Meeting your legal obligations
You must understand your legal obligations when you start or run a business. If you do not meet your obligations under the law your business can experience serious problems.
A range of legal requirements may affect your business. For this reason, it's important to seek legal advice from your solicitor and other specialist advisers before you start your business.
Many of the legal obligations your business must meet can actually be ;beneficial to your business. For example, accurate record-keeping is a requirement under taxation laws – and it also helps you to minimise losses and manage your cash flow.
Before you start your business, seek legal advice from your solicitor and other specialist advisers.
Review your legal requirements on a regular basis. Your business may change over the years, and so may legislation.
- You must keep all registrations for your business structure up to date. For example, your business name must be renewed when due and you must lodge annual returns if you operate a company.
- The Corporations Act 2001 (Cwlth) details requirements relating to companies and financial products and services. Learn more about company legal requirements.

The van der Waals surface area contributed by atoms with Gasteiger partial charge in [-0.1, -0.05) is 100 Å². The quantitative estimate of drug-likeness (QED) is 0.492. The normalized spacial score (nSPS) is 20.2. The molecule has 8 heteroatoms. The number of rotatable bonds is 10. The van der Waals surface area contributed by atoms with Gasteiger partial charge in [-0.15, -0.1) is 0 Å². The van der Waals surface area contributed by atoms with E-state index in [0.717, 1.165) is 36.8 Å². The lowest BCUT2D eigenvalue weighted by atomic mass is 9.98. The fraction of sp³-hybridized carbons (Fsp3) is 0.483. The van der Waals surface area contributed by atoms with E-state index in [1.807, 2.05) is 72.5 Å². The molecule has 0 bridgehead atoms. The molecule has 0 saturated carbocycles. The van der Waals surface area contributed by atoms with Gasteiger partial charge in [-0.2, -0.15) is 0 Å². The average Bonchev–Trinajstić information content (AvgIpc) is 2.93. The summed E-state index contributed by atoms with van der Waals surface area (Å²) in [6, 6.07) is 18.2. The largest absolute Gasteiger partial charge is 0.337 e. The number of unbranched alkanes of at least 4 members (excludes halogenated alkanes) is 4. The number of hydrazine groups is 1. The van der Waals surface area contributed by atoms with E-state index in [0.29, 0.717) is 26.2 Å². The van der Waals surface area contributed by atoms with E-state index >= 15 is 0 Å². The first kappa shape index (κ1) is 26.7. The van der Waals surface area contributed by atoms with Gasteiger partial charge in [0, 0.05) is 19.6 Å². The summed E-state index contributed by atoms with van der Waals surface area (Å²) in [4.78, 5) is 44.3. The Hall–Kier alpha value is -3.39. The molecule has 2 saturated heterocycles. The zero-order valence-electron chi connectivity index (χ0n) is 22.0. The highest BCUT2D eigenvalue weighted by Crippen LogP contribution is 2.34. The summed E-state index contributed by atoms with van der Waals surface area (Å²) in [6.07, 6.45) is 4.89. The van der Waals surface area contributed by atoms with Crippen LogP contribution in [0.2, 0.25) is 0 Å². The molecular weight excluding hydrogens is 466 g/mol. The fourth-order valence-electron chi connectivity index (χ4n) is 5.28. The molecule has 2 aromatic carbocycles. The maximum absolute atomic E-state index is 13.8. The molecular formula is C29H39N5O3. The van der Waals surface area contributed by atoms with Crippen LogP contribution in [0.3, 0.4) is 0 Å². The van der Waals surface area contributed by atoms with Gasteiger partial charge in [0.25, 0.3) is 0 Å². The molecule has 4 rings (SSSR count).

- If you go into a partnership, your solicitor should draw up a written contract before you begin trading or make any financial commitments.
- Retail shop leases must comply with the Retail Shop Leases Act 1994.
- Your solicitor should read any lease before you sign to ensure the terms and conditions are appropriate and you understand your obligations before you sign.
- If you operate a home business, your local council may limit the number of people who can work there. Use the local government directory to find contact details for your local council.
- Protecting your intellectual property (IP) gives you the legal entitlement to that IP. You can protect your IP using trademarks, patents and designs.
- You will need to review and, if appropriate, renew IP protection regularly (e.g. trademarks must be renewed every 10 years).
- IP issues are complex and you should seek specialist advice.
Before hiring, you must understand your obligations as an employer. These vary depending on the type of staff you hire, which may be:
- permanent (full-time or part-time) employees
- casual employees
- trainees or apprentices
- contractors (working for a fixed term and who are established in their own business)
- temporary employees (e.g. from an employment agency).
It is important for you to understand employment legislation and your obligations towards the people who work for you. Obligations can cover considerations such as:
- pay as you go (PAYG)
- payroll tax
- awards, pay rates, leave and employee entitlements